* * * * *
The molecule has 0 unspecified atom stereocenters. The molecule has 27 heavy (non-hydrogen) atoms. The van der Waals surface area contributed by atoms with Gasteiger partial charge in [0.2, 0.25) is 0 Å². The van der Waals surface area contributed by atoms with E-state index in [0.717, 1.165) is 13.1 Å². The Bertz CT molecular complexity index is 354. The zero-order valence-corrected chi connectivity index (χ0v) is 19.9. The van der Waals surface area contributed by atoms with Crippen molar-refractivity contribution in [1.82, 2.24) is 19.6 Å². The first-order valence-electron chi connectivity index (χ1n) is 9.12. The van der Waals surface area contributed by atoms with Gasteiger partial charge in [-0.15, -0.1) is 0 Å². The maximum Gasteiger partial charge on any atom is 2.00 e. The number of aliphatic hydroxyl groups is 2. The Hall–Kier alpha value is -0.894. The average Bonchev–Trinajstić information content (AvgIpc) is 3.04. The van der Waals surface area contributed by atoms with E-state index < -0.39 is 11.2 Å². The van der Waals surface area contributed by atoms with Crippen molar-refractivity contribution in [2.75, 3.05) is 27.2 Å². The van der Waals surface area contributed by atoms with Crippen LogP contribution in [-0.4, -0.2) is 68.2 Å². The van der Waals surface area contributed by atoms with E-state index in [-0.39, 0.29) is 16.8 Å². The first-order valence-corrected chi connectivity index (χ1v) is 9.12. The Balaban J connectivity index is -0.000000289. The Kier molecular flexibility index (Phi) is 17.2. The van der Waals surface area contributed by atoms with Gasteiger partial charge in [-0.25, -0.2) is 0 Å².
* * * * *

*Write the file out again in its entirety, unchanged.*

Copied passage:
The molecule has 0 unspecified atom stereocenters. The molecule has 27 heavy (non-hydrogen) atoms. The van der Waals surface area contributed by atoms with Gasteiger partial charge in [0.2, 0.25) is 0 Å². The van der Waals surface area contributed by atoms with E-state index in [0.717, 1.165) is 13.1 Å². The Bertz CT molecular complexity index is 354. The zero-order valence-corrected chi connectivity index (χ0v) is 19.9. The van der Waals surface area contributed by atoms with Crippen molar-refractivity contribution in [1.82, 2.24) is 19.6 Å². The first-order valence-electron chi connectivity index (χ1n) is 9.12. The van der Waals surface area contributed by atoms with Gasteiger partial charge in [-0.15, -0.1) is 0 Å². The maximum Gasteiger partial charge on any atom is 2.00 e. The number of aliphatic hydroxyl groups is 2. The Hall–Kier alpha value is -0.894. The average Bonchev–Trinajstić information content (AvgIpc) is 3.04. The van der Waals surface area contributed by atoms with E-state index < -0.39 is 11.2 Å². The van der Waals surface area contributed by atoms with Crippen molar-refractivity contribution in [2.75, 3.05) is 27.2 Å². The van der Waals surface area contributed by atoms with Crippen LogP contribution in [-0.4, -0.2) is 68.2 Å². The van der Waals surface area contributed by atoms with E-state index in [-0.39, 0.29) is 16.8 Å². The first-order valence-corrected chi connectivity index (χ1v) is 9.12. The Balaban J connectivity index is -0.000000289. The Kier molecular flexibility index (Phi) is 17.2. The van der Waals surface area contributed by atoms with Gasteiger partial charge in [-0.25, -0.2) is 0 Å².